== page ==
Or perhaps we’re more familiar with the modern evangelical megachurch movement? Picture large auditoriums with stadium seating, (perhaps an old cinema/refashioned warehouse, or a purpose built conference centre) housing multiple ‘services’ which seem eerily slick and unashamedly consumer-oriented. Invariably, these ‘churches’ are fronted by well branded, Christian pop function bands consisting of photogenic hipsters who provide an intoxicating multimedia worship-performance to warm the crowd up with oxytocin for the main attraction. After the rock concert aesthetic and cinematic visuals have finished, the focus turns to another pseudo-celebrity speaker offering up a smorgasbord of self-help sermons, anecdotes, wisecracks, proof texts, and soundbites. Hillsong would be proud. Jesus arguably less so.
Are either of these extremes familiar? Doubtless, many other examples spring to mind. Do any of our ideas or experiences of ‘Church’ seem consistent with the Spirit-empowered pursuit of Jesus’ mission? What should a New Testament Church look like?
The Method: Public Cruciformity?
Citing Hannah Arendt, Reinhard Hütter frames this conversation well by arguing that ‘a public is a human space…constituted by its defining walls’, which suggests a view of the Church as a ‘unique public’ defined by both dogma and the Spirit. 
At Pentecost, the Holy Spirit’s activity stands for this overwhelming and transforming “publicity” of God’s mighty deeds, the effective communication of the gospel.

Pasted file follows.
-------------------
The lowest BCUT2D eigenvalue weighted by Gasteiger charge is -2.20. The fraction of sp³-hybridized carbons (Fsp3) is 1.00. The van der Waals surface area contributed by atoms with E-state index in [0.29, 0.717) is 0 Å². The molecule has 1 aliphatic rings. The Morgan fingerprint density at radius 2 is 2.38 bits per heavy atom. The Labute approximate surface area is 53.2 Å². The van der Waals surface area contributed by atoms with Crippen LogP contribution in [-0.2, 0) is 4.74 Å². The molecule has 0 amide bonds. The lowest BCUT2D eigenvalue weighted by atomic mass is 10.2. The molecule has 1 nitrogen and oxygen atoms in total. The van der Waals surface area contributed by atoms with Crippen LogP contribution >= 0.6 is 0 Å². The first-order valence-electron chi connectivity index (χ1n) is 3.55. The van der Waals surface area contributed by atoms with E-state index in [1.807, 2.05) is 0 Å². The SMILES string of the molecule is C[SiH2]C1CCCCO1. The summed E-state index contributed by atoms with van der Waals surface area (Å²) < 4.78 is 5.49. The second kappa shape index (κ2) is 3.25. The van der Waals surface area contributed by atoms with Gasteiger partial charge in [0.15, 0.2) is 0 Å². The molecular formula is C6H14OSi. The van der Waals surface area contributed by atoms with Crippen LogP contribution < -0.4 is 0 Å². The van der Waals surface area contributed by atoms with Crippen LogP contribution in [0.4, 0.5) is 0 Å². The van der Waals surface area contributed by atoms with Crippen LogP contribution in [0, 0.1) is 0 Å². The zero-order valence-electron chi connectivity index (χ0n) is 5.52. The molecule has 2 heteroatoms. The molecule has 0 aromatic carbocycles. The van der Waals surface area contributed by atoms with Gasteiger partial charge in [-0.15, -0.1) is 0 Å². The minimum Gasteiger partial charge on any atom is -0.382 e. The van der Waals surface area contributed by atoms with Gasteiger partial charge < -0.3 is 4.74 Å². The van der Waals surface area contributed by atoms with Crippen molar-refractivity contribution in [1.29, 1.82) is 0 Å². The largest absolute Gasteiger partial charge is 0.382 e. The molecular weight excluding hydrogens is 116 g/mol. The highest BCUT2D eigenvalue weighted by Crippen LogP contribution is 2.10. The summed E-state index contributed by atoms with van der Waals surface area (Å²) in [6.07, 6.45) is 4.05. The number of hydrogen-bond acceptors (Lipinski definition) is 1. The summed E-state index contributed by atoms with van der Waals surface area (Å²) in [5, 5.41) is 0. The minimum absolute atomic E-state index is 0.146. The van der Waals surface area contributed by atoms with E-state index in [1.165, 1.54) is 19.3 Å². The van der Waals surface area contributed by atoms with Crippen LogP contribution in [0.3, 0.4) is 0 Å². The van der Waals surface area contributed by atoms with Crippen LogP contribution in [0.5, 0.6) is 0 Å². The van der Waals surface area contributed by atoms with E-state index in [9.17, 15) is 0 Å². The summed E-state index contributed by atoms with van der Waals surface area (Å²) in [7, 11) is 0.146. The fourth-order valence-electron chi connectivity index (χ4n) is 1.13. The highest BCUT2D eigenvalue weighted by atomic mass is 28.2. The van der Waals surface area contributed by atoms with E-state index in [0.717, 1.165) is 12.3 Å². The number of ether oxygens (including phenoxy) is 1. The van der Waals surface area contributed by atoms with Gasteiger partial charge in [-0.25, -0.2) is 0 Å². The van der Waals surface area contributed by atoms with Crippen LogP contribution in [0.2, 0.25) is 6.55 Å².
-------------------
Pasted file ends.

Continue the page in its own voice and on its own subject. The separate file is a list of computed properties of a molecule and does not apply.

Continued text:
Being familiar with various Pentecostal-Charismatic streams of Christianity, I hold an (at times naive, unqualified) assumption that God can, and does work ‘overwhelming/transforming’ miracles by his Spirit’s power today. Healing, deliverance, extraordinary phenomena, and radical solidarity with/love of despised, forgotten, and ‘unworthy’ outsiders were commonplace in Jesus’ earthly ministry; surely the ‘Church’ should embody these characteristics as it seeks to faithfully share his Gospel? 
Arguably, the Church should also follow it’s Messiah to the necessity of crucifixion.  As Christ emptied himself of his divine power and prerogatives for the sake of the ‘other’, so the Church should seek to effectively communicate Jesus’ Gospel in word and deed via Public Cruciformity (cross-shaped living) twinned with the power of the Spirit. Anything less is religious form without power. 
I find Church Paradoxical because often, despite it’s extraordinary potential, my experience of ‘Church’ looks very different to Jesus. Sadly, being cross-shaped is a description that often only applies to various ornaments decorating church buildings.
Surely there must be more?
3. Arendt, Hannah, The Human Condition, Chicago, The University of Chicago Press: 1958, 194-199. In Hütter, Reinhard, “The Church as Public: Dogma, Practice, and the Holy Spirit”, Pro Ecclesia, 3 no 3 Sum 1994, p 334-361, 347.
Michael Roca-Terry: Mike is an obscure, occasionally eccentric character who had a powerful, life changing encounter with Jesus in 2006, and has spent the past ten years trying to make sense of his faith. A freelance musician and peripatetic tutor by trade, he has since been blessed with a wonderful wife and son. Somehow, he is currently juggling full time work/family life with studying for an MA in Integrative New Testament Theology at the London School of Theology, which is fueled by his sense of calling to church planting, engaging/serving both church and academy, and overseas mission. He finds writing about himself in the third person rather odd. His family have recently joined a new church plant in Cambridge called Cam Vineyard, and also have an increasingly soft spot for their local Anglican church. He blogs infrequently at www.realjesusology.wordpress.